For the sixth year in a row, the U.N. General Assembly will vote in December on a resolution presented by the Organization of the Islamic Conference (OIC) that calls on governments to act against “religious defamation.”
Similar resolutions have been passed every year since 1999 by the U.N.’s main human rights body. However, in both the UNGA and the Geneva-based Human Rights Council, the resolutions have drawn declining support in recent years.
Last December’s UNGA vote passed by 80-61, with 42 countries abstaining. The 19 vote margin was the smallest number yet; margins in the four previous years’ votes had ranged from 33 to 57.
Over the past five years, only seven countries have changed their position to “no.” The rest of the difference has been the result of non-Muslim developing countries shifting from supporting the measure, to abstaining.
Those who oppose the resolution, including religious freedom, freedom of expression, legal and humanist advocacy groups, believe that this trend will continue until the OIC measure fails altogether.
But the OIC is hoping that incidents over the past year, especially the Quran-burning and “Ground Zero mosque” episodes in the U.S. and the Swiss ban on the building of minarets, will help to rally supporters.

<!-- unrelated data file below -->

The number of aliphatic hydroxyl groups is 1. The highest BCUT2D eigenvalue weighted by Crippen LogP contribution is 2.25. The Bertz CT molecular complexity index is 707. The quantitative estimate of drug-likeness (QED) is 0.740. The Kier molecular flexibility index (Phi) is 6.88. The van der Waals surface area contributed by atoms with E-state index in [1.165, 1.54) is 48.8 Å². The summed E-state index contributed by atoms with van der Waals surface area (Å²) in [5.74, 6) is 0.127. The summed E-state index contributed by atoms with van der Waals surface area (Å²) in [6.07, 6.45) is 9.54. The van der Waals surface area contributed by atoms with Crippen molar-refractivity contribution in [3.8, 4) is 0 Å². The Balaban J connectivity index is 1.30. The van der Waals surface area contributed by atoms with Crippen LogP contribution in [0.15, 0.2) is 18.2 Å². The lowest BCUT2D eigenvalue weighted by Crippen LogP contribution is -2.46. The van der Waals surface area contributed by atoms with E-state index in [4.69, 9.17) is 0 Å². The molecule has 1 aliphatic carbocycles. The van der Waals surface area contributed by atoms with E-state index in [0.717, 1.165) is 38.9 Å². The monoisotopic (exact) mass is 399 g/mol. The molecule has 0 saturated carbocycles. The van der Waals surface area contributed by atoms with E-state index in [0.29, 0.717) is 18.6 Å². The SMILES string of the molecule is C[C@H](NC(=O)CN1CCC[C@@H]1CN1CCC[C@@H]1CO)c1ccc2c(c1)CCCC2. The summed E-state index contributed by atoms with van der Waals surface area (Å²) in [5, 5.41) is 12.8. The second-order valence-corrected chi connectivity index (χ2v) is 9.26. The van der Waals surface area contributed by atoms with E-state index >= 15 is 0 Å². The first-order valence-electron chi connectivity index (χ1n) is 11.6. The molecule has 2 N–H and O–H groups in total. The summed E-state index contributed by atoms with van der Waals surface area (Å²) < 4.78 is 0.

Although the OIC resolutions profess to cover all religions, only Islam and Muslims are cited by name. Last year’s text expressed concern that “Islam is frequently and wrongly associated with human rights violations and terrorism” and referred also to the “ethnic and religious profiling of Muslim minorities.”
While the resolutions themselves are non-binding, they open the door for the OIC’s attempts to amend the International Convention on the Elimination of All Forms of Racial Discrimination, which is legally binding.
Christian ministries working among persecuted religious minorities are ramping up their lobbying of governments that have voted for the resolution or abstained in the past, and are calling for public support.
Open Doors USA has launched an advocacy campaign against this UN Resolution, on the basis that it’s against freedom of religion.